The speciesâ existence in Djibouti was only confirmed in 1993, when they were observed on hillsides at two sites in the southeast, close to the borders with Somalia and Ethiopia (KÃ¼nzel and KÃ¼nzel 1998). Recent surveys have shown that the area of distribution in Djibouti is about 250 kmÂ² and located in the mountainous Ali Sabieh - Arrey - Assamo region (KÃ¼nzel et al. 2000, Laurent et al. 2001, Heckel et al. 2004).
In Ethiopia, the species is known from the Marmar mountains along the border with north-west Somalia (Bolton 1973). No recent information is available on its status in this part of the country, where large numbers of armed pastoralists and their livestock now reside. There is no evidence of their occurrence in the Ogaden region (Wilhelmi 1997, Wilhelmi et al. 2006).
Molecular Biology and Genetics
Barcode data: Dorcatragus megalotis
There is 1 barcode sequence available from BOLD and GenBank. Below is the sequence of the barcode region Cytochrome oxidase subunit 1 (COI or COX1) from a member of the species. See the BOLD taxonomy browser for more complete information about this specimen. Other sequences that do not yet meet barcode criteria may also be available.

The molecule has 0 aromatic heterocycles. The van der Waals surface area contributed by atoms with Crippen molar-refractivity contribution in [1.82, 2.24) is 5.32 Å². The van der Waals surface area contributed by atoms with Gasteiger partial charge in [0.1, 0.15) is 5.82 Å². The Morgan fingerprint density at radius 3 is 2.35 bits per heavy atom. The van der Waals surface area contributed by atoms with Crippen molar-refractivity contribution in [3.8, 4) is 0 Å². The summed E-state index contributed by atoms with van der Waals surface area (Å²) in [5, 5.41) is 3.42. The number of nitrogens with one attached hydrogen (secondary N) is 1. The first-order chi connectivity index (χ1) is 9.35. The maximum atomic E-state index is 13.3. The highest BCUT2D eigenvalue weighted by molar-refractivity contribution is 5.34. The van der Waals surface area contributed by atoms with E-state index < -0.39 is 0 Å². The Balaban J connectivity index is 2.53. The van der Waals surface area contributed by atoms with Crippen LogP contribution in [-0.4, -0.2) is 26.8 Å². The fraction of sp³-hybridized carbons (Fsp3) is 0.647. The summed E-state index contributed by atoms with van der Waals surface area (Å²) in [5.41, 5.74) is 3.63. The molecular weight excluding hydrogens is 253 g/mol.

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Download FASTA File
Statistics of barcoding coverage: Dorcatragus megalotis
Public Records: 1
Specimens with Barcodes: 1
Species With Barcodes: 1
IUCN Red List Assessment
Red List Category
Red List Criteria
- 1996Vulnerable(Baillie and Groombridge 1996)
- 1994Insufficiently Known(Groombridge 1994)
- 1990Insufficiently Known(IUCN 1990)
- 1988Insufficiently Known(IUCN Conservation Monitoring Centre 1988)
- 1986Insufficiently Known(IUCN Conservation Monitoring Centre 1986)
In Djibouti, the total population has been estimated at between 50 and 150 individuals (KÃ¼nzel and KÃ¼nzel 1998, Laurent et al. 2001, Heckel et al. 2004). In Djibouti, Beira are restricted to a limited area and likely decreasing in number due to desertification by overgrazing and disturbance from an incoming population of refugees. In Somalia, animals underwent a marked decline in number during the 1975 drought (Simonetta 1988).
The beira stands 1.5 to 2.0 ft (0.46 to 0.61 m) high at the shoulder and weighs between 20 and 25 lb (9.1 and 11 kg). It has a coarse, red-grey coat with a yellow-red face. It has long, 6 in (15 cm) ears and the males of the species have short, straight horns. The captive-breeding program at the Al Wabra Wildlife Preservation in Qatar has a current population of about 35 beira.
The term 'beira' is derived from behra, its Somali name.
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